Ahwatukee Foothills residents Bob and Johanna Ricketts were but five minutes from heading out the door on their way to a weekend retreat when Bob decided to answer one last incoming phone call.

U.S. Army Capt. Jason Ambrisino was calling to report the news that their son, Sgt. John Ricketts, was severely injured in an improvised explosive device (IED) explosion. He was to be transferred to Bagram, Afghanistan, to receive medical care for his bilateral leg and foot fractures. Needless to say, the Ricketts' weekend plans changed, as did their current reality.

John Ricketts, a 25-year-old Ahwatukee resident, graduated from Mountain Pointe High School in 2004. He worked in Germany as an Army medic, and then graduated as a scout, but was most recently a gunner for the 101st Airborne Division in Afghanistan. On May 28, during a routine convoy patrol of a mountainside his vehicle was blown up, flipped, and rolled into a ravine.

"John was tossed like a sock in a dryer," said his mother, Johanna. Luckily, he fell into the vehicle, yet Ricketts did suffer the most severe injuries of all the soldiers. Doctors diagnosed him as having muscular and skeletal damage only, but in actuality he had a diffuse axonal injury - severe brain damage.

Johanna thanks God that the brain injury was at first undetected: "I wouldn't have been able to handle everything all at once, it was just too much."

Ricketts was treated for his leg wounds in Afghanistan. Four days later, he was flown to Germany with a specially imported pulmonologist team. Held in Germany for three days and many surgeries, he was eventually transported to Walter Reed Veterans Hospital in Washington, D.C., where he was re-united with his parents.

"There are no words that could describe our gratitude and emotions upon seeing John. In spite of everything he looked beautiful to me. Obviously, with him still on the ventilator, he wasn't able to speak or respond." His mother was elated to finally see her son after a week of waiting. The more the Ricketts learned of the accident, the more they realized it was a miracle all four soldiers survived.

After spending almost three days with their son, he had not yet responded to his doctors or his parents. Johanna said, "I hoped deep down there he may have heard us, recognized our voices and experienced our presence."

The reason Ricketts' brain injuries went undetected was the heavy sedation doctors maintained since the time of the accident until after surgeries at Walter Reed. At first doctors claimed his unresponsive behavior was due to the medications; however, time continued and Ricketts did not resurface. Brain scans discovered a traumatic brain injury (TBI). The diagnosis of a diffuse axonal injury (DAI) was grim. The Ricketts were informed that 90 percent of severe DAI patients remain unconscious, and the other 10 percent who regain consciousness are generally severely impaired. With this news, the best plan was to transfer Ricketts to a Polytrauma Center in Palo Alto, Calif.; here his physical and mental needs could be met.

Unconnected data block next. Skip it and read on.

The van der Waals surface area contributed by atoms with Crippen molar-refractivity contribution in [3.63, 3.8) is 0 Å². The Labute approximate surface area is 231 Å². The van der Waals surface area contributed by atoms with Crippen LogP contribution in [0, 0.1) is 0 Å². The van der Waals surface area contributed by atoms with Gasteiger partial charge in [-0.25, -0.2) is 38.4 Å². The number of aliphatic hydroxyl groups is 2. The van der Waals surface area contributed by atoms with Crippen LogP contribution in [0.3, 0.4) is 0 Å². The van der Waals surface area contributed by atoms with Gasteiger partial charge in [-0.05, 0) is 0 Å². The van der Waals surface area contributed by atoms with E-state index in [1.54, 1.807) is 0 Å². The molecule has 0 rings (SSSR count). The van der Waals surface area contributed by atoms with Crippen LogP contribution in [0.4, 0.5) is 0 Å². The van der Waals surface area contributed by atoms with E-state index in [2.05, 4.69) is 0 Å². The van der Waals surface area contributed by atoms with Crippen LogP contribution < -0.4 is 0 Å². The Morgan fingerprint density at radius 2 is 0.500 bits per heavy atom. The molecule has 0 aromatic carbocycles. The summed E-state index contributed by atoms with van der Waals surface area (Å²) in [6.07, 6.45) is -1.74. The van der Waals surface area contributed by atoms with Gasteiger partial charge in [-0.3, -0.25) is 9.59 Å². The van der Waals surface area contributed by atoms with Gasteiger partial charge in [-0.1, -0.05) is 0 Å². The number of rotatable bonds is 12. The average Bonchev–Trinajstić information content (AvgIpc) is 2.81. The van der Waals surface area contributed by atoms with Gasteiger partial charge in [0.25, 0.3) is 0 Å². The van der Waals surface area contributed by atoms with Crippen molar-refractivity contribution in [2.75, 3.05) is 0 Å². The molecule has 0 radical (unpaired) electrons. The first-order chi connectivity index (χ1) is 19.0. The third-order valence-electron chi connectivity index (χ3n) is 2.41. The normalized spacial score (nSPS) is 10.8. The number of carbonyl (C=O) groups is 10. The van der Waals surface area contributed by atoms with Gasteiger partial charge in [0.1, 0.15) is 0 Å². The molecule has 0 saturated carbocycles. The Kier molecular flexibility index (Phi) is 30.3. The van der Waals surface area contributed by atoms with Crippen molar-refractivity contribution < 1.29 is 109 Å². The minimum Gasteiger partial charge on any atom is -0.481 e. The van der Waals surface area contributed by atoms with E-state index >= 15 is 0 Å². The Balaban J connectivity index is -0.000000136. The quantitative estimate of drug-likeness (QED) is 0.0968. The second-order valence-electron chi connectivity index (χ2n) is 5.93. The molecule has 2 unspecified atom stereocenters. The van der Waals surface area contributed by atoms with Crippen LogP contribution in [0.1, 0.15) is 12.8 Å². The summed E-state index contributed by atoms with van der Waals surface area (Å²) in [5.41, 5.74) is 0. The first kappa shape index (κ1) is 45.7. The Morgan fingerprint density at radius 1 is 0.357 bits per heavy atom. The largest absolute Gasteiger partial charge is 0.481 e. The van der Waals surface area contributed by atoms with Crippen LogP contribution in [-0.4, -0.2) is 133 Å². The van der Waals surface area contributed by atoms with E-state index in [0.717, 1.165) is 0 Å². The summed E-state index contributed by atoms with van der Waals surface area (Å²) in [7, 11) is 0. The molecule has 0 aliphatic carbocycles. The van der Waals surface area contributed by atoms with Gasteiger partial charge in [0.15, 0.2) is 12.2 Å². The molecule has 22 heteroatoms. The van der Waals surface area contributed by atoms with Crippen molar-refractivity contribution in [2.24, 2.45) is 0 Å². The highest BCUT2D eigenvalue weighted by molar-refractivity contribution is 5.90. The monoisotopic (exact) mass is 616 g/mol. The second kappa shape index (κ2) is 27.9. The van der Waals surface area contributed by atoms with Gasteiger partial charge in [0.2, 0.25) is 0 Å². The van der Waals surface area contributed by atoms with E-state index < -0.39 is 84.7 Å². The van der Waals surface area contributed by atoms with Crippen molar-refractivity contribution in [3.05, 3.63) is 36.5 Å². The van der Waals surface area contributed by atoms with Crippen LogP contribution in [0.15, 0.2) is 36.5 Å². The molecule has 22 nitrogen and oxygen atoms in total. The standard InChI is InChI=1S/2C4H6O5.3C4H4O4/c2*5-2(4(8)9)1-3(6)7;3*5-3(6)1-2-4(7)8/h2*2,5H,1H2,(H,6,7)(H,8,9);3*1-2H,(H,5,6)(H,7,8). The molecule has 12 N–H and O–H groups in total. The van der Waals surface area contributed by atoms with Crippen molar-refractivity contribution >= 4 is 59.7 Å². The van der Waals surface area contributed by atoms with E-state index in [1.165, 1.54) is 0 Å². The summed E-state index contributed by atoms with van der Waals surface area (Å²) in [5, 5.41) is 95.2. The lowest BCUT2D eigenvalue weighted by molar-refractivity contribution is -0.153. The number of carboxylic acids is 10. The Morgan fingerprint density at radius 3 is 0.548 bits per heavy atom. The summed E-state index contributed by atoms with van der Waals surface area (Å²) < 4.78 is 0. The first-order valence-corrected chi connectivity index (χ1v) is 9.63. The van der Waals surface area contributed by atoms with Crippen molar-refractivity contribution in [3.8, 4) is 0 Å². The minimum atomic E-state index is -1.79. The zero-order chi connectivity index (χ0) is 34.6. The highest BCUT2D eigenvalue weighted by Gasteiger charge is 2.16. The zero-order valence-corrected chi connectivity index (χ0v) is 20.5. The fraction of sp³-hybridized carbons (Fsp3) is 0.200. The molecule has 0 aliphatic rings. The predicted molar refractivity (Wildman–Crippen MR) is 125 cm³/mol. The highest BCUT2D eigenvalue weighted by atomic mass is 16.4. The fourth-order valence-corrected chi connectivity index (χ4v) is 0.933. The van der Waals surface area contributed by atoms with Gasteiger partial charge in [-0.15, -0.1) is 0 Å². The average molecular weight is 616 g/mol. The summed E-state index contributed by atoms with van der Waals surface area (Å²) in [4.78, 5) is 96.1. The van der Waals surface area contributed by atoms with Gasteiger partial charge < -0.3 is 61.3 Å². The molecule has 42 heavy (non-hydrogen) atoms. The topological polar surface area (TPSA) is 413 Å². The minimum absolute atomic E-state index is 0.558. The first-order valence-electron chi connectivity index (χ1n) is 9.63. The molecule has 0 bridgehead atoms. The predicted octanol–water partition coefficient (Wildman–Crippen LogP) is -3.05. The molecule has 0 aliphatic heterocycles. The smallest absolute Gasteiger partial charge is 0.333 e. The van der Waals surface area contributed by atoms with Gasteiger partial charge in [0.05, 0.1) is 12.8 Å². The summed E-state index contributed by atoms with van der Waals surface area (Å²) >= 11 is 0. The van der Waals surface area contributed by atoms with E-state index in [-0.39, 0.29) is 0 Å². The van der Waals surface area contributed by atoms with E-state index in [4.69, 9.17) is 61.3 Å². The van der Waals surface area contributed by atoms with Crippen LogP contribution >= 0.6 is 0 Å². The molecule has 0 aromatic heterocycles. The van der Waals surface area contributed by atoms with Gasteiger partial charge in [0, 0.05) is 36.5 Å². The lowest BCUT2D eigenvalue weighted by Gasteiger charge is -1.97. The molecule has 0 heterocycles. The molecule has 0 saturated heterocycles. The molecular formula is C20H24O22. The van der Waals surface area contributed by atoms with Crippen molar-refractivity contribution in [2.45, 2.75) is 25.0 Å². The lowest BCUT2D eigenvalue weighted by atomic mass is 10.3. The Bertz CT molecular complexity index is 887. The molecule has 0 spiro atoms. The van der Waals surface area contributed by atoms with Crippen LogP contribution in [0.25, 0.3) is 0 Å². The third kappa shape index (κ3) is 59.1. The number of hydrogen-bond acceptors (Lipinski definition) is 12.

Four weeks after Ricketts' injury, he was flown to California, with external fixators in both legs, pins in both heels, a tracheostomy tube and a feeding tube. After one week at Palo Alto, Ricketts' condition improved markedly. He recovered from a semi-vegetative state, became aware of his surroundings, responded to both commands and people, and regained movement in his body parts.

"To hear him say, ‘Hi mom,' when I walked into his room nearly took my breath away," Johanna said. "All I could do was weep, tears of joy and gratitude."

Every day Ricketts continued to make progress both mentally and physically. There were times he experienced mood swings and frustration, but overall has been a cheerful patient who has not expressed bitterness toward his situation. He recently shared with his mother that he was glad he was the one hurt and not another soldier in his platoon. Although Ricketts has exceeded everyone's expectations for recovery, he still has a long road ahead of him.

"He will need more physical therapy and possibly more surgeries; cognitively he has some trouble with higher functioning skills and abstract thinking," Johanna said.

Ricketts has been working hard the past few months, practicing walking and relearning the basic functions of life. He always says, "I've got to do what it takes." And his work has paid off, for he has now graduated to a new polytrauma rehabilitation program in Palo Alto where he lives in a dorm setting and works on community integration and self- sufficiency. His parents have traveled back to Arizona, and now communicate with him by phone.

"We are not sure what the future holds for John, he may or may not need a wheelchair forever, but he does know that God saved his life for a specific reason, and he wants to figure out what that purpose is," Johanna said. Her excitement was evident as she noted that her most immediate desire was for her son to return home for the upcoming holidays.

Ricketts has been presented with a Purple Heart and visited by Sen. John McCain for his service to America.

But there are no medals for mothers like Johanna Ricketts. Their reward is found in the first word uttered or first step taken by a son or daughter injured in war.

Amanda Petersen is interning this semester for the Ahwatukee Foothills News. She is a senior at Horizon Honors High School.


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